In the period under analysis, the percentage of deaths by Covid-19 according to race/color was 48.2% among black people and 31.12% among whites, but there was 20.15% in this category who “did not inform” their race or color. The incidence rate of the disease is 44.6% among black people, 37.04% in Asian people, 0.17% among indigenous peoples, and 14.19% “ignored”. The researchers state that this result shows the foundations of structural racism in Brazil, expressed in the immense vulnerability and precarious conditions of black lives.
Indigenous peoples and Covid-19
Indigenous peoples are particularly vulnerable to Covid-19 and its severe consequences, due to historical and socioeconomic factors. The circulation of the SARS-CoV-2 in Brazil has resulted in a progressive proportion of indigenous people in municipalities at high immediate risk for the pandemic, quickly affecting the 34 Special Indigenous Sanitary Districts (DSEI). Depending on the age group, the mortality rate among indigenous can be up to 150% higher than among non-indigenous.
The data made available by the Special Secretary of Indigenous Health (Sesai) show mortality rates by Covid-19 progressively higher after 50 years of age among indigenous people when compared to the general population. This fact should be taken as a warning regarding the sociocultural impact of the pandemic: older individuals are the guardians of traditional knowledge, languages, and memory of the historical fights of these peoples.
Situation of health workers in the Covid-19 context
One of the groups with a higher risk of contamination by Covid-19 is that of health workers. In addition to direct contact and exposure to high viral loads, work overload, and changes in protocols and routines, another relevant factor that has increased the exposure of this group is the increased number of beds through field hospitals.
According to the Observatory of the Federal Nursing Council (Cofen), on October 4, 2020, there were 40,068 cases and 441 deaths reported among their professionals (nurses, technicians, and auxiliaries). Women correspond to 85% of the cases and 63% of the deaths - they represent 85% of the workforce of this segment.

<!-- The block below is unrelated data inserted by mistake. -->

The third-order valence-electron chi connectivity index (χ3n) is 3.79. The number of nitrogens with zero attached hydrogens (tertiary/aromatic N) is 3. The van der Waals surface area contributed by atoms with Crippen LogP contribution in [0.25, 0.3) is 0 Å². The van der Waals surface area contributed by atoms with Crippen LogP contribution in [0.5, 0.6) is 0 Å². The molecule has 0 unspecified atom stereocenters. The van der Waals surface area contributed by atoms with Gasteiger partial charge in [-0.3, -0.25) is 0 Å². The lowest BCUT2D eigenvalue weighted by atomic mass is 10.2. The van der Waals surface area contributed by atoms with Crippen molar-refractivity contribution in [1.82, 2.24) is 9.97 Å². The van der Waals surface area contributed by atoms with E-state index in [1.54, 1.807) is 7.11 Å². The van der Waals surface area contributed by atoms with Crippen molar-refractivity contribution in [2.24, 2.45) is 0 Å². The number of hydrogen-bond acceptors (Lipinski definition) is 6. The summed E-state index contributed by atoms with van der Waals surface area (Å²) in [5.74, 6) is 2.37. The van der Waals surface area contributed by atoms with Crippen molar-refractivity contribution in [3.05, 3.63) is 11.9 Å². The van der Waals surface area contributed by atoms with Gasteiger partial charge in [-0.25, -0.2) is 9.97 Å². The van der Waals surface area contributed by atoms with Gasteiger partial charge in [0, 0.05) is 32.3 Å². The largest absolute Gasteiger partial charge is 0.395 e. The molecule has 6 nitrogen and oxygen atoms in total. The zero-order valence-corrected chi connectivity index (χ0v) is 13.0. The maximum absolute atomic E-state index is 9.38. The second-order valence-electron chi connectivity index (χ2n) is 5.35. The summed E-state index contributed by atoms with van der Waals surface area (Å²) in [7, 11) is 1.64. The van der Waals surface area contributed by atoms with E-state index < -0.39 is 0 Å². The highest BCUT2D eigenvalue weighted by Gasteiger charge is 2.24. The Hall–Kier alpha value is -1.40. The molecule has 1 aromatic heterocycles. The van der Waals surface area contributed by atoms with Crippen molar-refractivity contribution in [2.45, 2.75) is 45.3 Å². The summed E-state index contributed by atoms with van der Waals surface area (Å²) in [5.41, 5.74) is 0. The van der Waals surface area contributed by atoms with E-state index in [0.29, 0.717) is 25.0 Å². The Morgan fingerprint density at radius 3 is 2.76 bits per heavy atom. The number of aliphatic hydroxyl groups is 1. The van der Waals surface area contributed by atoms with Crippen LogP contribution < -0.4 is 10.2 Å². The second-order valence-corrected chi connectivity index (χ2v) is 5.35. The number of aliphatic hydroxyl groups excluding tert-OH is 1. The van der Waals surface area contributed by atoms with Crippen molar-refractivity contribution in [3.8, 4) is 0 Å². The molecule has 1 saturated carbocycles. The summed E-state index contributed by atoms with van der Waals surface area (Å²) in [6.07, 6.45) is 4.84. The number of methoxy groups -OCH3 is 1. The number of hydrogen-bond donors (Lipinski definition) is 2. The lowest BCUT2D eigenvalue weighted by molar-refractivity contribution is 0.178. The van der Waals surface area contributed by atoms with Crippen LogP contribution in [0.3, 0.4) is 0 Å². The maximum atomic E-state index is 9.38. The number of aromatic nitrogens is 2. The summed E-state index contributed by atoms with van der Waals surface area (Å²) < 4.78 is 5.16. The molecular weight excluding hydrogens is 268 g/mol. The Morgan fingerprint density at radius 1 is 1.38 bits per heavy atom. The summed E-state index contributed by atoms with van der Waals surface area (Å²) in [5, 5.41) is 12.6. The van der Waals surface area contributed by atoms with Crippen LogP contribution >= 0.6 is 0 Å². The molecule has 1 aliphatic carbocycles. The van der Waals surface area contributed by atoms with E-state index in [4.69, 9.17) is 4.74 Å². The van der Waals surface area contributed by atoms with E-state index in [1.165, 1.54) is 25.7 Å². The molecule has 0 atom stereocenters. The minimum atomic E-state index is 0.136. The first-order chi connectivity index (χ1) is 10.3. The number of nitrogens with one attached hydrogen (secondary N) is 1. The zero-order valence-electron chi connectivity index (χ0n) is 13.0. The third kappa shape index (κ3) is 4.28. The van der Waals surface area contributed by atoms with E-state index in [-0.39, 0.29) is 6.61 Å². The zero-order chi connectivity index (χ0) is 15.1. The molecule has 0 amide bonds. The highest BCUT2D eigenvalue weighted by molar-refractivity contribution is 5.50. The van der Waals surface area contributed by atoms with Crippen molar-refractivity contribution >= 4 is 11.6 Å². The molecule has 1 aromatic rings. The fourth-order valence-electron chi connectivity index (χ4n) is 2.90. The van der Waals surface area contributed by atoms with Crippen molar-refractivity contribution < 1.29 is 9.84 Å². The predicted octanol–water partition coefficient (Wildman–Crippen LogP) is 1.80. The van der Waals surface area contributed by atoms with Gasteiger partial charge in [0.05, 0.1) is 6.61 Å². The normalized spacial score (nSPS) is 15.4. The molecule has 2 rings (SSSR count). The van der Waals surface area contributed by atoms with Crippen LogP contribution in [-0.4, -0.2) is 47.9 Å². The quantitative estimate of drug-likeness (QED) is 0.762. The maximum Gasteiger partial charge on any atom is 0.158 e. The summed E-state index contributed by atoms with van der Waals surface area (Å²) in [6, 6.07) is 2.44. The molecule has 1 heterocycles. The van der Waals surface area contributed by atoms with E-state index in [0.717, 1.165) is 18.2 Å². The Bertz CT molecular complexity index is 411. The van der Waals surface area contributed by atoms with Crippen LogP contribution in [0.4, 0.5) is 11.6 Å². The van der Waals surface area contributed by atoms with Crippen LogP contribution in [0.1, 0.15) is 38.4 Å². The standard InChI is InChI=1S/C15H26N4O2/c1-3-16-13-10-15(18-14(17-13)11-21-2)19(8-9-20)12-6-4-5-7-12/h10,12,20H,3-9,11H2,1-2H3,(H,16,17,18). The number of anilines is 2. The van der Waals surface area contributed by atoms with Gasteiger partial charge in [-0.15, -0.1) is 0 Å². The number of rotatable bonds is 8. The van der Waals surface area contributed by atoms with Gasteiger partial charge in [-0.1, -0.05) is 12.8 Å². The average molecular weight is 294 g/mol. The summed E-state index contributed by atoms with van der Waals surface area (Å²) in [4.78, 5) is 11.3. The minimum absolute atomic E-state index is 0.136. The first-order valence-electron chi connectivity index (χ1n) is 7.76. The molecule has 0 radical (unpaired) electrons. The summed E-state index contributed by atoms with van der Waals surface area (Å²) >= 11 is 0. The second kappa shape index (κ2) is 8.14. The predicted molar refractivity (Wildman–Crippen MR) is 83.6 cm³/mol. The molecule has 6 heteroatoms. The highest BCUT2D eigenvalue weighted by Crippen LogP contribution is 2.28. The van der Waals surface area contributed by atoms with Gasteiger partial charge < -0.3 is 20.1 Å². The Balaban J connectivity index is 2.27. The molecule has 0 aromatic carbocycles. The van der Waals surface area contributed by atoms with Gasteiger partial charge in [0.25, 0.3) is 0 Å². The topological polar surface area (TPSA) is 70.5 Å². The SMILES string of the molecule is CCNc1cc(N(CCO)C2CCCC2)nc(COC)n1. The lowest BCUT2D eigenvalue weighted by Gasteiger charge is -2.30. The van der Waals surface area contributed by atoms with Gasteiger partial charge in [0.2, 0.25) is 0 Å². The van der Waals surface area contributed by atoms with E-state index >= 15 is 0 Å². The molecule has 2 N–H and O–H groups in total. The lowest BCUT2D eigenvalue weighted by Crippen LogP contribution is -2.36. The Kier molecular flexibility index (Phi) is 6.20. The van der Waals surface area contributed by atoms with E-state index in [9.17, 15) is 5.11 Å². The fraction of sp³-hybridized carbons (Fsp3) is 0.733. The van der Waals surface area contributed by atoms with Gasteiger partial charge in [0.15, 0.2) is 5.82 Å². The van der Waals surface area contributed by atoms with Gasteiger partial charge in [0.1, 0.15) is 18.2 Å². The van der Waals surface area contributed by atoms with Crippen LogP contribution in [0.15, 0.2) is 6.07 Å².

The Bulletin emphasizes that formal workers, such as those employed by slaughterhouses, were strongly hit by Covid-19. According to the National Confederation of Food Workers, about 125 thousand workers are estimated to have been infected up to August. There is also a large contingent of employees in other sectors with less visibility and those who work by themselves or without a contract that has been affected as well. However, there is no suitable record to determine which segment has been the most affected.
Organization of health systems
Another subject highlighted in the Bulletin, “the organization of health systems” emphasizes that the lack of proportion between reported deaths and cases exposes the fragilities accumulated due to insufficient financing and management problems, reinforcing the need to strengthen the Brazilian Public Health System (SUS, in the Portuguese acronym). The evaluation of the capacity installed in the country to deal with severe Covid-19 patients has revealed the great inequalities between regions and the strong concentration of resources poured into the additional health sector in specific areas.
Covid-19 and social inequalities
The approach on Covid-19 and social inequalities highlight the fact that the pandemic has made structural injustice more explicit. According to the analysis, the differences observed in health indicators among the richest and the poorest, regardless of their geographical region, make even more evident the role played by social determinants in the process of disease and death of the vulnerable population.
The researchers warn that, although the number of cases, especially fatal ones, has been dropping steadily, there are no signs of population compliance to elementary rules of individual protection.